• There is a signing in book for visitors at reception (Health, Safety and Fire Regulations) When visitors are coming for the first time walk them directly to the Nurses’ station.
• A receipt must be given for any donations given to you by the public.
• The receipt book is in the second drawer beside the monitor, cash/cheque to be put in to an envelope and placed in the safe slot on the desk.

Responsibilities:

• To communicate, in confidence, directly with the Volunteer Coordinator any issues or concerns you may have
• To be flexible in your role as a volunteer
• To be a representative of the Hospice by having a friendly, sensitive and courteous manner in all dealings with visitors, patients, staff and the public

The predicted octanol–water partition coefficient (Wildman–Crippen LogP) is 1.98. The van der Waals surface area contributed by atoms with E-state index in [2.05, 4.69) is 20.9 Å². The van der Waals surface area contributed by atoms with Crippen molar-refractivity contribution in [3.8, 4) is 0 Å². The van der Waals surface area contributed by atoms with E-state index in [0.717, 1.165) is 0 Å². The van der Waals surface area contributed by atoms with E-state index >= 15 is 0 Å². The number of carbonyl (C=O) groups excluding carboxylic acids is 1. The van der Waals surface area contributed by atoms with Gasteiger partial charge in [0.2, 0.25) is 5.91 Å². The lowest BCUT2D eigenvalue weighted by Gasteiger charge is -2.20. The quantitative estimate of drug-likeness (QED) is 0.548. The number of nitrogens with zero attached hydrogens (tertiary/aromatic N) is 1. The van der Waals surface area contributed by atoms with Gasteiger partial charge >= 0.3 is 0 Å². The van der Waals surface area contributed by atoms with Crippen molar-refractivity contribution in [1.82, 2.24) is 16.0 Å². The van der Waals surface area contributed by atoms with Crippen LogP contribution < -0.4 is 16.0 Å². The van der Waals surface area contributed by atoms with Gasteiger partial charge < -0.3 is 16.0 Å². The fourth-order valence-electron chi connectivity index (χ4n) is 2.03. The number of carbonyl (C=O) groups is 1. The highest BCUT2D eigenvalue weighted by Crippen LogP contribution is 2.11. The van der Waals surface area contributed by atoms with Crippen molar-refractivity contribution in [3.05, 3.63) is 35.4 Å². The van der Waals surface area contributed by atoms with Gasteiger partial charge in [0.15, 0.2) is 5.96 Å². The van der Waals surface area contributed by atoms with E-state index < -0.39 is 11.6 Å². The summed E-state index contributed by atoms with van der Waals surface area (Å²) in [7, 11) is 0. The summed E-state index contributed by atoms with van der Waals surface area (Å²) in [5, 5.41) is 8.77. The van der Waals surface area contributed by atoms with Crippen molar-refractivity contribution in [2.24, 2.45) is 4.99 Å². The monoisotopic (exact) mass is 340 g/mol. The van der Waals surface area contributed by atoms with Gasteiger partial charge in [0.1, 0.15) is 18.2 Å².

• Be punctual at all times
• To alert ward and/or security in case of emergency
• To honour confidentiality at all times
• To attend volunteer meetings whenever possible and keep informed of services in Our Lady’s Hospice & Care Services
• To abide by Our Lady’s Hospice & Care Services Policies and attend mandatory training as required e.g. Hand Hygiene, Manual Handling, Child Protection, Protection of Older People
• The use of mobile phones is restricted while on duty and do not give your number to any patient or their family member
• The taking of photographs of patients is strictly forbidden
• No food to be consumed while on duty
• Do not engage in physical contact beyond hand holding: do not visit outside volunteer hours
• Only carry out your role as requested by the Volunteer Co-Ordinator and refrain from fulfilling another role in the patient’s life eg:
o Shopping on regular basis
o Visiting person in their home